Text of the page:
Troughs, or valleys, or wilderness seasons, generally do not constitute the fun part of being in relationship with God. In these seasons, it is harder to hear God’s voice, feel His presence, or even see evidence of it anywhere. Doubt and depression often enter in. Screwtape harps on this when he encourages Wormword to get his patient to think in terms of “phases.” We wonder if we ever heard God, if He was ever there, if we really witnessed those miracles. We can even begin to wonder if we are really “saved.” These are the times where we must rely on what we know to be true, not what we feel is true. It doesn’t matter what the trial is. What matters is our response. Are we going to give up on God, write our whole relationship off as simply a “religious phase,” as Screwtape would like? Or are we going to take advantage of what God has for us in the wilderness?
Looking through the Scriptures, it is interesting to note how often those in the wilderness are led there. They didn’t just find themselves there, completely by accident. The Israelites were led out of Egypt into the wilderness. Not only were they brought out of slavery, but they witnessed miracle after miracle, like the parting of the Red Sea, bitter waters made sweet, manna sent from heaven, and water brought from the rock. It might be safe to assume that God was with them. And indeed He says “For the Lord your God has blessed you in all the work of your hand. He knows your trudging through this great wilderness. These 40 years the Lord your God has been with you; you have lacked for nothing” (Deut. 2:7). Jesus was led by the Spirit into the wilderness, where He countered satan’s tempting with the Word (Matt. 4, and a good lesson for us). And then there is Hosea 3:14-16, which is perhaps the most moving passage about the wilderness in the Bible.
14)”Therefore, behold, I will allure her,
Will bring her into the wilderness,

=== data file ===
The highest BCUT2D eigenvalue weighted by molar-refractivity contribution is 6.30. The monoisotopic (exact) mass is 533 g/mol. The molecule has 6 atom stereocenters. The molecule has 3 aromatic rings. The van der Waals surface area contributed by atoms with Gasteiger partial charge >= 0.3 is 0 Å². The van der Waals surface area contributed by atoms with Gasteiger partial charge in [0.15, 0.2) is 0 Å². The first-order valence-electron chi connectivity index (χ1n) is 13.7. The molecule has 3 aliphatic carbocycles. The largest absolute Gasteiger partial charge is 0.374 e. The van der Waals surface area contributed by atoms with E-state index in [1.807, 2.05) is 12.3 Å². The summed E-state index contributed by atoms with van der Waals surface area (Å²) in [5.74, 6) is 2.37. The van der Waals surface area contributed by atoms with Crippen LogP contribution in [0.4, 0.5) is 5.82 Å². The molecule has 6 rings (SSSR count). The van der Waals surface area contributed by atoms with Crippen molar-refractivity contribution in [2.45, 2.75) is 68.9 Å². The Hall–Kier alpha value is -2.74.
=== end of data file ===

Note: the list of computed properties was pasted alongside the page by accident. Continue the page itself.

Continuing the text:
And speak comfort to her.
15)I will give her vineyards from there,
And the Valley of Achor as a door of hope.
She shall sing there,
As in the days of her youth,
As in the days when she came up from the land of Egypt.
16)”And it shall be, in that day,”
Says the Lord,
“That you will call Me ‘My Husband,’
And no longer call Me ‘My Master.’”
While we may not see, hear or feel God in the wilderness, in the trough, in the valley, it is in this place that we are schooled in His grace, His provision, and His love. The Israelites – though they complained bitterly – lacked for nothing, with all the miracles they witnessed and lived on. Job had everything restored to him. David continued to offer that “sacrifice of praise” (Hebrews 13:15,) and was considered “a man after God’s own heart.” And I don’t need to describe what Jesus did. In the trough, we have to walk by faith, and not by sight, which we as Christians are called to do, anyway. (2 Cor. 5:7). We have to trust that God is with us, even if we can’t hear or feel Him. And we know that He’s with us, because He promises to never leave or forsake us. While we may enjoy the mountaintop experiences, or the peaks, we grow in the wilderness, in the troughs. Screwtape himself says, “It is during such trough periods, that it [the human] is growing into the sort of creature He wants it to be. Hence the prayers offered in the state of dryness are those which please Him best.”